Also some Curve25519 libraries (as the one used in our project) have the Sha256 hashing integrated, some not (such as most of c/c++/python libraries), so you may need to apply it manually. Note that private key is clamped, so not any random 32 bytes can be a valid private key.


Brainwallet seed string

manage manual recall harvest series desert melt police rose hollow moral pledge kitten position add

As UTF-8 bytes encoded


Account seed bytes with nonce 0 before apply hash function in Base58


blake2b256(account seed bytes)


Account seed ( keccak256(blake2b256(account seed bytes)) )


Account seed after Sha256 hashing (optional, if your library does not do it yourself)


Created private key


Created public key


Creating address from public key

Our network address obtained from the public key depends on the byte chainId ('T' for testnet and 'W' for mainnet), so different networks obtained a different address for a single seed (and hence public keys). Creating a byte addresses described in more detail here.


For public key


in mainnet network (chainId 'W') will be created this address



Curve25519 is used for all the signatures in the project.

The process is as follows: create the special bytes for signing for transaction or block, you can find it here, then create a signature using these bytes and the private key bytes.

For the validation of signature is enough signature bytes, signed object bytes and the public key.

Do not forget that there are many valid (not unique!) signatures for a one array of bytes (block or transaction). Also you should not assume that the id of block or transaction is unique. The collision can occur one day! They have already taken place for some weak keys.


Transaction data:

Field Value
Sender address (not used, just for information) 3N9Q2sdkkhAnbR4XCveuRaSMLiVtvebZ3wp
Private key (used for signing, not in tx data) 7VLYNhmuvAo5Us4mNGxWpzhMSdSSdEbEPFUDKSnA6eBv
Public key EENPV1mRhUD9gSKbcWt84cqnfSGQP5LkCu5gMBfAanYH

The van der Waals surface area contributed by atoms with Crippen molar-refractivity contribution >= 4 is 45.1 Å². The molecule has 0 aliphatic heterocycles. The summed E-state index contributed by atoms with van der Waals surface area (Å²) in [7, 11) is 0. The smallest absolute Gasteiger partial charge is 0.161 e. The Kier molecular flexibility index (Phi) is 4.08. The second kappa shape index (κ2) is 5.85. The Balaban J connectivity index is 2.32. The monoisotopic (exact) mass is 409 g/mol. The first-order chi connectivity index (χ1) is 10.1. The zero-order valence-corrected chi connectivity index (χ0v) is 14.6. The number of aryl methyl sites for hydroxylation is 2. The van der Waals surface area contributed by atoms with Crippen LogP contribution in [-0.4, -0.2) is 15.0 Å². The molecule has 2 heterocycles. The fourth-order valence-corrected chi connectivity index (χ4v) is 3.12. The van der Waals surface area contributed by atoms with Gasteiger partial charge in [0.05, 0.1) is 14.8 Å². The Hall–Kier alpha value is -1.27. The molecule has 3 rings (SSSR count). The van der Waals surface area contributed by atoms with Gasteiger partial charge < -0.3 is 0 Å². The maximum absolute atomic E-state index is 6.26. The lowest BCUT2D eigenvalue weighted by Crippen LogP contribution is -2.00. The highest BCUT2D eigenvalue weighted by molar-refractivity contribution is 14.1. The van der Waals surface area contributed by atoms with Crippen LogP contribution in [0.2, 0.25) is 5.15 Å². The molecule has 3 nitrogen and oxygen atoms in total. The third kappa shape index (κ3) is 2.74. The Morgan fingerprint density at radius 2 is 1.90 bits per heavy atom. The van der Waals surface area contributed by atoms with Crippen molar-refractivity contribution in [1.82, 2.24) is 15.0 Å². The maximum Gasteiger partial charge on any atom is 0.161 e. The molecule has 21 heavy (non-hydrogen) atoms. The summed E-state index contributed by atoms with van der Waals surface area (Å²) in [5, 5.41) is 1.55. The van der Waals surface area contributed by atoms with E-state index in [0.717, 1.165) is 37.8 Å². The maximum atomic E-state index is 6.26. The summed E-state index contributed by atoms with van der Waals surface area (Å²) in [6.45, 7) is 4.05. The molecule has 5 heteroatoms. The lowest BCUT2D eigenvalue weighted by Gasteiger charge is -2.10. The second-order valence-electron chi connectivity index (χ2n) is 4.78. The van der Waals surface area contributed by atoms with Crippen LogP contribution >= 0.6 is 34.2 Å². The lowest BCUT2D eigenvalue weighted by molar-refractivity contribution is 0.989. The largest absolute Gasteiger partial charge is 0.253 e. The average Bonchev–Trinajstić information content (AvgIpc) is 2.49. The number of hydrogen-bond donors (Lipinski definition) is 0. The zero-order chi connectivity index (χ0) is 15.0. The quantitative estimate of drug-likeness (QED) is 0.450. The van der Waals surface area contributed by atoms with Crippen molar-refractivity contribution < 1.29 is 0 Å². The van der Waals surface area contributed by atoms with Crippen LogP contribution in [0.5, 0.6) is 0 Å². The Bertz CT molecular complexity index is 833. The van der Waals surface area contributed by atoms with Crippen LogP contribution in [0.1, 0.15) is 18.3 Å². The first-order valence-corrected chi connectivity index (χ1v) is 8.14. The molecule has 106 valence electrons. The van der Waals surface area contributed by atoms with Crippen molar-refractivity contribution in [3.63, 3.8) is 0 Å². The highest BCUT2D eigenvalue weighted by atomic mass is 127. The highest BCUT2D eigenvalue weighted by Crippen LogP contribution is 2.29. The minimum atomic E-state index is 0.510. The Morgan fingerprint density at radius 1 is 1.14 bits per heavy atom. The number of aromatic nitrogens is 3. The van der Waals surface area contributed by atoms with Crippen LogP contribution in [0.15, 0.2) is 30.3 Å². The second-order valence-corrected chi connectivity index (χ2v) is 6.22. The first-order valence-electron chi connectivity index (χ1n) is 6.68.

Recipient address 3NBVqYXrapgJP9atQccdBPAgJPwHDKkh6A8
Asset id BG39cCNUFWPQYeyLnu7tjKHaiUGRxYwJjvntt9gdDPxG
Amount 1
Fee 1
Fee asset id BG39cCNUFWPQYeyLnu7tjKHaiUGRxYwJjvntt9gdDPxG
Timestamp 1479287120875
Attachment (as byte array) [1, 2, 3, 4]


# Field name Type Position Length Value Base58 bytes value
1 Transaction type (0x04) Byte 0 1 4 5
2 Sender's public key Bytes 1 32 ... EENPV1mRhUD9gSKbcWt84cqnfSGQP5LkCu5gMBfAanYH
3 Amount's asset flag (0-Waves, 1-Asset) Byte 33 1 1 2
4 Amount's asset ID (*if used) Bytes 34 0 (32*) ... BG39cCNUFWPQYeyLnu7tjKHaiUGRxYwJjvntt9gdDPxG
5 Fee's asset flag (0-Waves, 1-Asset) Byte 34 (66*) 1 1 2
6 Fee's asset ID (**if used) Bytes 35 (67*) 0 (32**) ... BG39cCNUFWPQYeyLnu7tjKHaiUGRxYwJjvntt9gdDPxG
7 Timestamp Long 35 (67) (99*) 8 1479287120875 11frnYASv
8 Amount Long 43 (75) (107*) 8 1 11111112
9 Fee Long 51 (83) (115*) 8 1 11111112
10 Recipient's address Bytes 59 (91) (123*) 26 ... 3NBVqYXrapgJP9atQccdBPAgJPwHDKkh6A8
11 Attachment's length (N) Short 85 (117) (149*) 2 4 15
12 Attachment's bytes Bytes 87 (119) (151*) N [1,2,3,4] 2VfUX

Total data bytes for sign:


Signature of transaction data bytes (one of an infinite number of valid signatures):


Total transaction bytes with signature:


Calculating Transaction Id

Transaction Id is not stored in the transaction bytes and for most of transactions (except Payment) it can be easily calculated from the special bytes for signing usingblake2b256(bytes_for_signing). For Payment transaction Id is just the signature of this transaction.

results matching ""

    No results matching ""